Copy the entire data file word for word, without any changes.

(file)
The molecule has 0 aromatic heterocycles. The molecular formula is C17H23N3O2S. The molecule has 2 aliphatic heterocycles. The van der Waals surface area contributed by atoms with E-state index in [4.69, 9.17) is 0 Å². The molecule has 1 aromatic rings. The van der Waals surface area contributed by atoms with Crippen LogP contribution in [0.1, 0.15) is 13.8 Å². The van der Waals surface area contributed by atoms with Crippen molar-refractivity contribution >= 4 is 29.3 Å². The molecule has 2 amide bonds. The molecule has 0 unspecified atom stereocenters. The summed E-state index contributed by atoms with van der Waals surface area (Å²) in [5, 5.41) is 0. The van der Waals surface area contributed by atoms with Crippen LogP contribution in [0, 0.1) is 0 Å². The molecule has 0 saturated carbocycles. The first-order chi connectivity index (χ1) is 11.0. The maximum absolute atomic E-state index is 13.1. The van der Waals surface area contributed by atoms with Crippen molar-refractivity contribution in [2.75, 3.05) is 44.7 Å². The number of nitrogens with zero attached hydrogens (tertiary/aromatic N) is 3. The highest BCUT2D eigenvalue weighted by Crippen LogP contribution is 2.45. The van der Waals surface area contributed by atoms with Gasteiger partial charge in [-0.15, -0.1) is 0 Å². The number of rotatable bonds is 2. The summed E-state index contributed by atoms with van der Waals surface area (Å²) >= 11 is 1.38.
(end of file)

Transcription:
The molecule has 0 aromatic heterocycles. The molecular formula is C17H23N3O2S. The molecule has 2 aliphatic heterocycles. The van der Waals surface area contributed by atoms with E-state index in [4.69, 9.17) is 0 Å². The molecule has 1 aromatic rings. The van der Waals surface area contributed by atoms with Crippen LogP contribution in [0.1, 0.15) is 13.8 Å². The van der Waals surface area contributed by atoms with Crippen molar-refractivity contribution >= 4 is 29.3 Å². The molecule has 2 amide bonds. The molecule has 0 unspecified atom stereocenters. The summed E-state index contributed by atoms with van der Waals surface area (Å²) in [5, 5.41) is 0. The van der Waals surface area contributed by atoms with Crippen LogP contribution in [0, 0.1) is 0 Å². The molecule has 0 saturated carbocycles. The first-order chi connectivity index (χ1) is 11.0. The maximum absolute atomic E-state index is 13.1. The van der Waals surface area contributed by atoms with Crippen molar-refractivity contribution in [2.75, 3.05) is 44.7 Å². The number of nitrogens with zero attached hydrogens (tertiary/aromatic N) is 3. The highest BCUT2D eigenvalue weighted by Crippen LogP contribution is 2.45. The van der Waals surface area contributed by atoms with Gasteiger partial charge in [-0.15, -0.1) is 0 Å². The number of rotatable bonds is 2. The summed E-state index contributed by atoms with van der Waals surface area (Å²) >= 11 is 1.38.